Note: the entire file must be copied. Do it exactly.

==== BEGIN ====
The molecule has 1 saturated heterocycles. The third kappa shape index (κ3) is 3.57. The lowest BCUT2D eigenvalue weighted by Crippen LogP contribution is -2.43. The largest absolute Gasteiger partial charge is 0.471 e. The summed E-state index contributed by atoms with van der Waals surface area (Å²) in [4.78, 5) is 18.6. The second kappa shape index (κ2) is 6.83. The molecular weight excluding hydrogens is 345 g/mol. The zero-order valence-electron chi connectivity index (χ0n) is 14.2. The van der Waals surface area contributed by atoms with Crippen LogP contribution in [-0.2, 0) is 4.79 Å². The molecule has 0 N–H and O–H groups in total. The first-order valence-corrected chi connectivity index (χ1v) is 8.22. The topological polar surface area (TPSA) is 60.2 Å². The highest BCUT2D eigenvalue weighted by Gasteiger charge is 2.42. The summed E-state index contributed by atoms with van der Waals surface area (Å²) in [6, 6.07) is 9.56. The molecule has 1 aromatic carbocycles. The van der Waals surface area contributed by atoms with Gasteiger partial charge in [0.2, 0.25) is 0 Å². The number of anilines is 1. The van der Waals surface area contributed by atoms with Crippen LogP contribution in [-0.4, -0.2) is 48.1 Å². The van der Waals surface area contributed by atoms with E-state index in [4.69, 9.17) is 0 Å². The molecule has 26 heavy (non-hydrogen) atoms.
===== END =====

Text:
The molecule has 1 saturated heterocycles. The third kappa shape index (κ3) is 3.57. The lowest BCUT2D eigenvalue weighted by Crippen LogP contribution is -2.43. The largest absolute Gasteiger partial charge is 0.471 e. The summed E-state index contributed by atoms with van der Waals surface area (Å²) in [4.78, 5) is 18.6. The second kappa shape index (κ2) is 6.83. The molecular weight excluding hydrogens is 345 g/mol. The zero-order valence-electron chi connectivity index (χ0n) is 14.2. The van der Waals surface area contributed by atoms with Crippen LogP contribution in [-0.2, 0) is 4.79 Å². The molecule has 0 N–H and O–H groups in total. The first-order valence-corrected chi connectivity index (χ1v) is 8.22. The topological polar surface area (TPSA) is 60.2 Å². The highest BCUT2D eigenvalue weighted by Gasteiger charge is 2.42. The summed E-state index contributed by atoms with van der Waals surface area (Å²) in [6, 6.07) is 9.56. The molecule has 1 aromatic carbocycles. The van der Waals surface area contributed by atoms with Gasteiger partial charge in [0.2, 0.25) is 0 Å². The number of anilines is 1. The van der Waals surface area contributed by atoms with Crippen LogP contribution in [-0.4, -0.2) is 48.1 Å². The van der Waals surface area contributed by atoms with E-state index in [4.69, 9.17) is 0 Å². The molecule has 26 heavy (non-hydrogen) atoms.